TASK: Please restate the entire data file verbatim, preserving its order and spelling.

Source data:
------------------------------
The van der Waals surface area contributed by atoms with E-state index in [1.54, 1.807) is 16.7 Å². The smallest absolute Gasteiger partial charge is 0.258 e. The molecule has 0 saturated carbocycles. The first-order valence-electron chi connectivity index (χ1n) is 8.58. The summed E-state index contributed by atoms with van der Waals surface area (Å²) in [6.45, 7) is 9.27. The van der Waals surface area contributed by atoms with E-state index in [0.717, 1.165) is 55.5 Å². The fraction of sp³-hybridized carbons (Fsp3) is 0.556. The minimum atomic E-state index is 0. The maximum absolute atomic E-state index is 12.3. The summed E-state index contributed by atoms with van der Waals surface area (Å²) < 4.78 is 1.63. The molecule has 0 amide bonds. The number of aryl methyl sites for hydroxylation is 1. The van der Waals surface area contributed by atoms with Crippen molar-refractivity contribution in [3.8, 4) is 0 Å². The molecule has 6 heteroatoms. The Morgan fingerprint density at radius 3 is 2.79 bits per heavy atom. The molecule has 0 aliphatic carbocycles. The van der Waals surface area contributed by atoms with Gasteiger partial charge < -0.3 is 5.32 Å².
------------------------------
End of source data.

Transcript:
The van der Waals surface area contributed by atoms with E-state index in [1.54, 1.807) is 16.7 Å². The smallest absolute Gasteiger partial charge is 0.258 e. The molecule has 0 saturated carbocycles. The first-order valence-electron chi connectivity index (χ1n) is 8.58. The summed E-state index contributed by atoms with van der Waals surface area (Å²) in [6.45, 7) is 9.27. The van der Waals surface area contributed by atoms with E-state index in [0.717, 1.165) is 55.5 Å². The fraction of sp³-hybridized carbons (Fsp3) is 0.556. The minimum atomic E-state index is 0. The maximum absolute atomic E-state index is 12.3. The summed E-state index contributed by atoms with van der Waals surface area (Å²) < 4.78 is 1.63. The molecule has 0 amide bonds. The number of aryl methyl sites for hydroxylation is 1. The van der Waals surface area contributed by atoms with Crippen molar-refractivity contribution in [3.8, 4) is 0 Å². The molecule has 6 heteroatoms. The Morgan fingerprint density at radius 3 is 2.79 bits per heavy atom. The molecule has 0 aliphatic carbocycles. The van der Waals surface area contributed by atoms with Gasteiger partial charge < -0.3 is 5.32 Å².